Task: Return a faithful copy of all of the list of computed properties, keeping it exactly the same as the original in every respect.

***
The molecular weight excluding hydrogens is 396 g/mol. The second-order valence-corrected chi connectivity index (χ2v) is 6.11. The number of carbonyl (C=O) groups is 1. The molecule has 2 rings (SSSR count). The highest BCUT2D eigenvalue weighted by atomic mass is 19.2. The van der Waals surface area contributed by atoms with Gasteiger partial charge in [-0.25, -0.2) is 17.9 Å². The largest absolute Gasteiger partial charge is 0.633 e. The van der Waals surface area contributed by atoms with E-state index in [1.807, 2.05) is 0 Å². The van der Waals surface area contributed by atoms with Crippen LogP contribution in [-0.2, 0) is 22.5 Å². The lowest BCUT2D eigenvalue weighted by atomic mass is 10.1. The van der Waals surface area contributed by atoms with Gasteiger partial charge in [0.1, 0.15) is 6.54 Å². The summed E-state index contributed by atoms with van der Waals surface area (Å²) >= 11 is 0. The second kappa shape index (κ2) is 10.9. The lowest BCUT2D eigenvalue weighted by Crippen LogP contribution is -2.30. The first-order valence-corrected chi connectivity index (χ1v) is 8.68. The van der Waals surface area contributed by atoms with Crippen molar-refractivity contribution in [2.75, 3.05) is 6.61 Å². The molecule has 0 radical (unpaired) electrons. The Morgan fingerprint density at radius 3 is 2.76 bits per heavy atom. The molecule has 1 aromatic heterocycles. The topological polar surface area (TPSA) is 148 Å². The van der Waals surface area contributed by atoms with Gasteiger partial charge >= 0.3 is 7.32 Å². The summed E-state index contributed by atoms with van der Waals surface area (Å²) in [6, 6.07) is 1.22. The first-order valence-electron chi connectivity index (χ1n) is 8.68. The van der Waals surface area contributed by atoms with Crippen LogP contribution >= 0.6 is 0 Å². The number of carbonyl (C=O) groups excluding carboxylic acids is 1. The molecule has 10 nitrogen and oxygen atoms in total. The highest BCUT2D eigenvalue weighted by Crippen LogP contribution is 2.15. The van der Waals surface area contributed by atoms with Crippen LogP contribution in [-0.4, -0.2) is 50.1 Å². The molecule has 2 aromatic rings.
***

The molecular weight excluding hydrogens is 396 g/mol. The second-order valence-corrected chi connectivity index (χ2v) is 6.11. The number of carbonyl (C=O) groups is 1. The molecule has 2 rings (SSSR count). The highest BCUT2D eigenvalue weighted by atomic mass is 19.2. The van der Waals surface area contributed by atoms with Gasteiger partial charge in [-0.25, -0.2) is 17.9 Å². The largest absolute Gasteiger partial charge is 0.633 e. The van der Waals surface area contributed by atoms with E-state index in [1.807, 2.05) is 0 Å². The van der Waals surface area contributed by atoms with Crippen LogP contribution in [-0.2, 0) is 22.5 Å². The lowest BCUT2D eigenvalue weighted by atomic mass is 10.1. The van der Waals surface area contributed by atoms with Gasteiger partial charge in [0.1, 0.15) is 6.54 Å². The summed E-state index contributed by atoms with van der Waals surface area (Å²) >= 11 is 0. The second kappa shape index (κ2) is 10.9. The lowest BCUT2D eigenvalue weighted by Crippen LogP contribution is -2.30. The first-order valence-corrected chi connectivity index (χ1v) is 8.68. The van der Waals surface area contributed by atoms with Crippen molar-refractivity contribution in [2.75, 3.05) is 6.61 Å². The molecule has 0 radical (unpaired) electrons. The Morgan fingerprint density at radius 3 is 2.76 bits per heavy atom. The molecule has 1 aromatic heterocycles. The topological polar surface area (TPSA) is 148 Å². The van der Waals surface area contributed by atoms with Gasteiger partial charge >= 0.3 is 7.32 Å². The summed E-state index contributed by atoms with van der Waals surface area (Å²) in [6, 6.07) is 1.22. The first-order valence-electron chi connectivity index (χ1n) is 8.68. The van der Waals surface area contributed by atoms with Crippen LogP contribution >= 0.6 is 0 Å². The number of carbonyl (C=O) groups excluding carboxylic acids is 1. The molecule has 10 nitrogen and oxygen atoms in total. The highest BCUT2D eigenvalue weighted by Crippen LogP contribution is 2.15. The van der Waals surface area contributed by atoms with Crippen LogP contribution in [-0.4, -0.2) is 50.1 Å². The molecule has 2 aromatic rings.